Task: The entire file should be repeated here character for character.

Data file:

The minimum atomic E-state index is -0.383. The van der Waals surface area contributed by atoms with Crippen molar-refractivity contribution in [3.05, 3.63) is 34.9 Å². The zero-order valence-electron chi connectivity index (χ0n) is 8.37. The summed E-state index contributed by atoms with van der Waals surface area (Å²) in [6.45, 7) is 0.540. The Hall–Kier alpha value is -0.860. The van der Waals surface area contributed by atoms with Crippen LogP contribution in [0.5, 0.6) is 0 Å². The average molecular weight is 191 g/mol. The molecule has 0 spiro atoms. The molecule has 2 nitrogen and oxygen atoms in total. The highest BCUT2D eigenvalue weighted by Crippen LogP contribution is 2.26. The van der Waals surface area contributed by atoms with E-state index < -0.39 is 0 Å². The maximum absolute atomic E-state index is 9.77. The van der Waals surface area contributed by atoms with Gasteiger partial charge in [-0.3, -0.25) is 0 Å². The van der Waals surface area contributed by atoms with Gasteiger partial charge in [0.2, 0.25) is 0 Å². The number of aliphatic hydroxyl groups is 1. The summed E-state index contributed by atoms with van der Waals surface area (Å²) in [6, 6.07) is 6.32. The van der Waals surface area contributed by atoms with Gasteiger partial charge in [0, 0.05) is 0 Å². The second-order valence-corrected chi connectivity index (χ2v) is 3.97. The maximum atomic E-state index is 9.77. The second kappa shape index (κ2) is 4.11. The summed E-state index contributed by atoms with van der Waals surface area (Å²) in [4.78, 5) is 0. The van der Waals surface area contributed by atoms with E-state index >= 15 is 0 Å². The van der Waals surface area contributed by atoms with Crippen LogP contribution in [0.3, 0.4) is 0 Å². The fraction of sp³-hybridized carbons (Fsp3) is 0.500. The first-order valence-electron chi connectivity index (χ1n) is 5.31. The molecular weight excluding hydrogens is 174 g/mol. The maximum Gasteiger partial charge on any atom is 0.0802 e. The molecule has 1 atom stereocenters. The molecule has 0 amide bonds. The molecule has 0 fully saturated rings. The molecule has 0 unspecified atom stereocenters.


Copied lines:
The minimum atomic E-state index is -0.383. The van der Waals surface area contributed by atoms with Crippen molar-refractivity contribution in [3.05, 3.63) is 34.9 Å². The zero-order valence-electron chi connectivity index (χ0n) is 8.37. The summed E-state index contributed by atoms with van der Waals surface area (Å²) in [6.45, 7) is 0.540. The Hall–Kier alpha value is -0.860. The van der Waals surface area contributed by atoms with Crippen LogP contribution in [0.5, 0.6) is 0 Å². The average molecular weight is 191 g/mol. The molecule has 0 spiro atoms. The molecule has 2 nitrogen and oxygen atoms in total. The highest BCUT2D eigenvalue weighted by Crippen LogP contribution is 2.26. The van der Waals surface area contributed by atoms with E-state index < -0.39 is 0 Å². The maximum absolute atomic E-state index is 9.77. The van der Waals surface area contributed by atoms with Gasteiger partial charge in [-0.3, -0.25) is 0 Å². The van der Waals surface area contributed by atoms with Gasteiger partial charge in [0.2, 0.25) is 0 Å². The number of aliphatic hydroxyl groups is 1. The summed E-state index contributed by atoms with van der Waals surface area (Å²) in [6, 6.07) is 6.32. The van der Waals surface area contributed by atoms with Gasteiger partial charge in [0, 0.05) is 0 Å². The second-order valence-corrected chi connectivity index (χ2v) is 3.97. The maximum atomic E-state index is 9.77. The second kappa shape index (κ2) is 4.11. The summed E-state index contributed by atoms with van der Waals surface area (Å²) in [4.78, 5) is 0. The van der Waals surface area contributed by atoms with E-state index >= 15 is 0 Å². The van der Waals surface area contributed by atoms with Crippen LogP contribution in [0.3, 0.4) is 0 Å². The fraction of sp³-hybridized carbons (Fsp3) is 0.500. The first-order valence-electron chi connectivity index (χ1n) is 5.31. The molecular weight excluding hydrogens is 174 g/mol. The maximum Gasteiger partial charge on any atom is 0.0802 e. The molecule has 1 atom stereocenters. The molecule has 0 amide bonds. The molecule has 0 fully saturated rings. The molecule has 0 unspecified atom stereocenters.